Around 32 percent of Americans have medical debt. Of those who fall into this category, 28% owe at least $10,000.
What can do you if you’re in medical debt, and how can you stay out of it if you’re already debt-free?
About Medical Debt
As the name suggests, medical debt is any type of debt that you incur from health care costs. If you have to visit the hospital, for example, and can’t afford to pay your full bill, the money you owe is considered medical debt.
Research from the Kaiser Family Foundation reveals medical debt can stem from many sources:
- 65% have bills from doctor visits
- 65% have bills from diagnostic tests
- 64% have bills from lab fees
- 61% have bills from emergency room visits
- 52% have bills from prescription drugs
- 49% have bills from being hospitalized
Of those who have trouble paying medical bills, 91% have outstanding bills in more than one of the categories listed above.
How Is Medical Debt Different From Other Debt?
What most folks often don’t realize is medical debt is different from other types, such as credit card debt.
Here are the major differences:
- You have 180 days to pay medical bills before they show up on your credit report
- Often, medical debt does not hold the same weight as other types of debt
- There’s more flexibility when it comes to negotiating down this type of debt
You have a little more leeway with outstanding medical bills because you often don’t know what the exact cost your treatment or medical services will be until the bill arrives. This is especially true if you have health insurance, as your insurance provider will presumably be covering at least a portion of the costs.
How Does Medical Debt Collection Work?
Because debt for healthcare treatments is more complex than other debt types, it doesn’t count against you as much as other forms of debt will. But this doesn’t mean that you’ll never find yourself facing a collections agency for your outstanding medical bills.
If you go too long without paying your bill (past the 180-day mark), your debt could get sent to collections. This can also happen if you make small payments or if your payments are late.
There’s good news, though. Your medical debts get removed from your credit report once you’ve paid them, even if they are sent to collections. Unlike other debts, which stay on your report for seven years after being sent to collections, paid medical debt (whether it’s paid by you or your insurance company) gets taken off right away.
How to Avoid Medical Debt
If you’re currently free from medical debts and want to keep it that way, there are some steps you can take to avoid common financial mistakes and stay on top of your bills. Here are our top tips for avoiding medical debt.
1. Get Familiar with Your Insurance Coverage
The more familiar you are with your insurance coverage, the easier it’ll be to estimate how much you’ll owe after you receive certain healthcare services and treatments. This can help you to budget accordingly and avoid surprises when bills arrive.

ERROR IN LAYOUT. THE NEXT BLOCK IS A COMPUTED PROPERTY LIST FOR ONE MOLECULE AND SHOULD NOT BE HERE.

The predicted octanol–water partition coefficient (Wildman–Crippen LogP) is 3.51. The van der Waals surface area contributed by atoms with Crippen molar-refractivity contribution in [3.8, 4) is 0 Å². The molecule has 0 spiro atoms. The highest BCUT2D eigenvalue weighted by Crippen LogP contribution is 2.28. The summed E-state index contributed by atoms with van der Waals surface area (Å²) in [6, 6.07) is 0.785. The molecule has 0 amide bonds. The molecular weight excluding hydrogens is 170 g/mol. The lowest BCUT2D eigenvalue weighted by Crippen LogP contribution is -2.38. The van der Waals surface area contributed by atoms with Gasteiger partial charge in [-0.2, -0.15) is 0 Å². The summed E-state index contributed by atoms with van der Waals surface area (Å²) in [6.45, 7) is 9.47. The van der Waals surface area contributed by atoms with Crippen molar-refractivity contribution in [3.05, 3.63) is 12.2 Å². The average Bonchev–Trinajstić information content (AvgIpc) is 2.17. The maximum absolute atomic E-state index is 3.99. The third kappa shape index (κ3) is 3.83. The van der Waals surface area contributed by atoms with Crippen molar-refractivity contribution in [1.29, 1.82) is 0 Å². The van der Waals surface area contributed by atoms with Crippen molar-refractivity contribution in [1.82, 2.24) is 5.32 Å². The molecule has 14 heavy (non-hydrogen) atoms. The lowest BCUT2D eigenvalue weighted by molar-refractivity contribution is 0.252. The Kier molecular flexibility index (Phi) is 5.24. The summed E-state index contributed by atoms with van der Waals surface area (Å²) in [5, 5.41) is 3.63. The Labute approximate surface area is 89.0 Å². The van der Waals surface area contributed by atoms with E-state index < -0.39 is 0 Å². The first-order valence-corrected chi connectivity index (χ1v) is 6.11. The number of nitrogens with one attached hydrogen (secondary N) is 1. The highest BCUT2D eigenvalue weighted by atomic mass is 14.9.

2. Confirm Bill Accuracy Before You Pay
When you receive a bill, don’t blindly go and pay it. Go over it with first to ensure it’s accurate. If you notice any potential issues or additional charges, reach out to your healthcare provider’s administrative department to talk about it.
3. Negotiate Bills When Possible
Medical bills can sometimes be negotiated. You might be able to work out a lower payment if you talk to someone in the administrative office and explain your situation.
4. Set Up a Health Savings Account (HSA)
To ensure you always have the funds available to cover your medical bills, consider setting up a Health Savings Account (HSA). This is a tax-free account that you can draw from to pay for your healthcare-related expenses.
5. Check What’s In-Network and What’s Out-of-Network
Even when you’re being treated at a facility that’s covered by your insurance, individual medical practitioners may not be covered. So it’s a good idea to ask before you receive treatment so you can plan how much you’ll pay or choose another provider. If it’s a real emergency, get to the nearest treatment facility and figure out the rest once you’re better.
How to Get Out of Medical Debt
If you are in medical debt, the following strategies will help you work toward becoming debt-free:
1. Again, Negotiate
If you can’t pay your entire balance in one payment, don’t just ignore it and hope it goes away. It won’t. Instead, reach out to your doctor’s office or the hospital where you received treatment and ask if they can arrange a better deal for you, such as a payment plan.
2. Look Into Debt Relief Programs
Medical debt relief programs can also be useful if you owe more than you can afford. They can work with hospitals and doctor’s offices on your behalf and work out a plan to help you make your payments and get out of debt.
3. Consider an Emergency Line of Credit
If you need to make a payment now and don’t have the funds to do so, an emergency loan or line of credit like what Echo Credit offers could be useful. It’ll help you make ends meet and give you some breathing room while you work out a long-term plan for your finances and avoid medical debt.
Get Control of Your Medical Debt Today
By keeping the tips listed above in mind, you can avoid medical debt or find medical debt repayment options.
To learn more about managing your money and avoiding debt, check out this post about unexpected debts next.